Sunday, July 12, 2009

Bacon Bit: Bacon Bonanza

We're feeling very random today--we stayed up to 3 a.m. knitting, watching the original Buffy the Vampire Slayer movie, and eating Pocky. Wild children, we. Anyway, to reflect our mood, here's a bunch of random thoughts. We're only calling it a "bonanza" because that's an awesome word that makes our lazyassedness seem cooler--although the "Lazy Sunday" connection would make that label all right, too.

1. Baking bacon. We know you probably grew up making bacon in a skillet. You might even have had one of those splatter shields, which looks like a badminton racket from outer space. At BDJ, we hate splatter, and our meager budget doesn't allow for repeated paper towel and Formula 409 purchases, so we bake our bacon in the oven, whether we're doing bacon experiments or just enjoying pure, unadulterated strips. Some packages (Hormel, for instance) direct you to bake your bacon at 425 degrees for about 10-12 minutes--we find that slow and low is the tempo, so 350 degrees until the bacon looks as done as you'd like it (we personally prefer the crisp-chewy, medium-rare stage). We also recommend spraying with non-stick spray before baking.

2. Safety first. If you insist on frying in a skillet, for God's sake, don't cook naked--at least wear an apron. Also, this tip from Head BDJ Labs Tech Jenni S.: If you smoke your own bacon over a charcoal grill and, when moving coals from the coal-starter chute to the Weber, accidentally drop one, DO NOT STEP ON IT. It hurts. Better yet, don't grill barefoot.

3. Leftover bacon? We've never had that happen--we're the type of people that, after the pile of bacon strips is gone, find ourselves going back to the cookie sheet and looking for tiny morsels of bacon leavings. However, if you do have a strip or two leftover, here's a few suggestions on what you can do with 'em:
* Bacon pancakes--either crumble the bacon into the mix, or place the strips onto the skillet,
then immediately pour the batter over the strips (looks kinda neat)
* Salad--a nice BLT salad, with bacon bits, tomato, and a light ranch dressing makes for a delicious summer meal
* Mac 'n cheese--stir that crumbled bacon right in there; it wakes the nuclear-orange concoction right up
* Pizza--put it on top of frozen pizza before you bake it, or sprinkle on top of homemade
* Muffins--get some sweet-savory akshun going on by tossing a handful of bacon crumbles into your blueberry, apple, or any kind of muffin batter
* Cottage cheese--remember when this stuff was a part of every "dieter's plate" in every family restaurant across the country? Turns out it's not that healthy, so you might as well make it taste good with some bacon.
* Bacon mary--bloody marys are great in the morning or any time of day, and they're made even better (as we've said here before) with a Bacon Salt rim and bacon swizzle stick

4. Fake bacon. BDJ Labs is evenly divided regarding turkey bacon--some regard it as a pale, yet somewhat acceptable, substitute for the real thing; others among us think the words "turkey" and "bacon" shouldn't appear right next to each other, ever, except in the case of delicious turkey-bacon club sandwitches on a menu. Vegetarian bacon...well, we're not even going to dignify that with a response.

5. Bacon accoutrements. We can't get enough of Archie McPhee and all of their crazy bacon gear. Being loyal, hearty baconeers, none of us have ever had much use for a belt (our bacon bellies keep our pants up just fine, thanks), but we might just lose a few pounds to loosen our trousers, just so we can justify this purchase.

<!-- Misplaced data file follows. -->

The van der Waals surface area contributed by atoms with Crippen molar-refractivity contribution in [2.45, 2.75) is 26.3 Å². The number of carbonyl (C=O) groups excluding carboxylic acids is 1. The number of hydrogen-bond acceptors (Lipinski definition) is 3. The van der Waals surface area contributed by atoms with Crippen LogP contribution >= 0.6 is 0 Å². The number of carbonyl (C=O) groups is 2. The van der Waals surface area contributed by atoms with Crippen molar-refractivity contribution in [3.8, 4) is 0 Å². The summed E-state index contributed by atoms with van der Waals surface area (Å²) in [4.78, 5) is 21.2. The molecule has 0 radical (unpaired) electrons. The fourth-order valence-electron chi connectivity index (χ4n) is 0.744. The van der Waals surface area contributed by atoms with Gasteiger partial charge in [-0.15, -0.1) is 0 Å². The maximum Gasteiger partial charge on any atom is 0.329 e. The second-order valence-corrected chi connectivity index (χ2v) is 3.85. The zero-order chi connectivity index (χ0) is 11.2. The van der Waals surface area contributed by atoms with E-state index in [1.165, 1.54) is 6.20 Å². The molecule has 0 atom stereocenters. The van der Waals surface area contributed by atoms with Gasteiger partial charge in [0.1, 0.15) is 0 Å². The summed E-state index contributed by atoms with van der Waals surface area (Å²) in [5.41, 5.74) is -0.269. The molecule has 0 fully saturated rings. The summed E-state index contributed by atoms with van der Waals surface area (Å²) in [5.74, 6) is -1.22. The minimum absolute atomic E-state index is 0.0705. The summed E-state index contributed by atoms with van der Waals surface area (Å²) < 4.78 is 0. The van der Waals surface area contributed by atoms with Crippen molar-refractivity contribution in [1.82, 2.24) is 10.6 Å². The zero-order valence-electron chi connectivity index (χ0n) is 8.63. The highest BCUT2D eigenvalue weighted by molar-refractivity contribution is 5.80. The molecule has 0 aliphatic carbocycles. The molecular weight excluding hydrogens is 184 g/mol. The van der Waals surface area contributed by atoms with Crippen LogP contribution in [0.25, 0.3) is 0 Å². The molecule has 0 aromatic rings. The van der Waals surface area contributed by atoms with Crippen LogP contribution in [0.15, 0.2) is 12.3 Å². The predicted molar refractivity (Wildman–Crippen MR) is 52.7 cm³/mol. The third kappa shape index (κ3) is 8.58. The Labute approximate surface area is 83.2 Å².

That's it--we've been up for a whole 90 minutes now, so we're exhausted. Naptime!

1 comment:

  1. I know we all love bacon, but this article that takes a look into the bacon industry really caught my attention.

    -Jessica, NYC
    Bacon as a Weapon of Mass Destruction

    By Arun Gupta, The Indypendent

    Among my fondest childhood memories is savoring a strip of perfectly cooked bacon that had just been dragged through a puddle of maple syrup. It was an illicit pleasure; varnishing the fatty, salty, smoky bacon with sweet arboreal sap felt taboo. How could such simple ingredients produce such riotous flavors?

    That was then. Today, you don’t need to tax yourself applying syrup to bacon — McDonald’s does it all for you with the McGriddle. It conveniently takes the filling for an Egg McMuffin, an egg, American cheese and pork product, and nestles it in a pancake-like biscuit suffused with genuine fake-maple syrup flavor.

    The McGriddle is just one moment in an era of extreme food combinations — a moment in which bacon plays a starring role from high cuisine to low. There’s bacon ice cream; bacon-infused vodka; deep-fried bacon; chocolate-dipped bacon; bacon-wrapped hot dogs filled with cheese (which are fried and then battered and fried again) ... bacon mints; “baconnaise,” which Jon Stewart described as “for people who want to get heart disease but [are] too lazy to actually make bacon”; Wendy’s “Baconnator,” six strips of bacon mounded atop a half-pound cheeseburger, which sold 25 million in its first eight weeks; and the outlandish bacon explosion, a barbecued meat brick composed of two pounds of bacon wrapped around two pounds of sausage.

    It’s easy to dismiss this gonzo gastronomy as typical American excess best followed with a Lipitor chaser. Behind the proliferation of bacon offerings, however, is a confluence of government policy, factory farming, the boom in fast food and manipulation of consumer taste that has turned bacon into a weapon of mass destruction.

    To read the entire article exposing how the pork and food processing industry have teamed up to spoil our environment and ruin our health by becoming the "manipulator of the consumers’ minds and desires," visit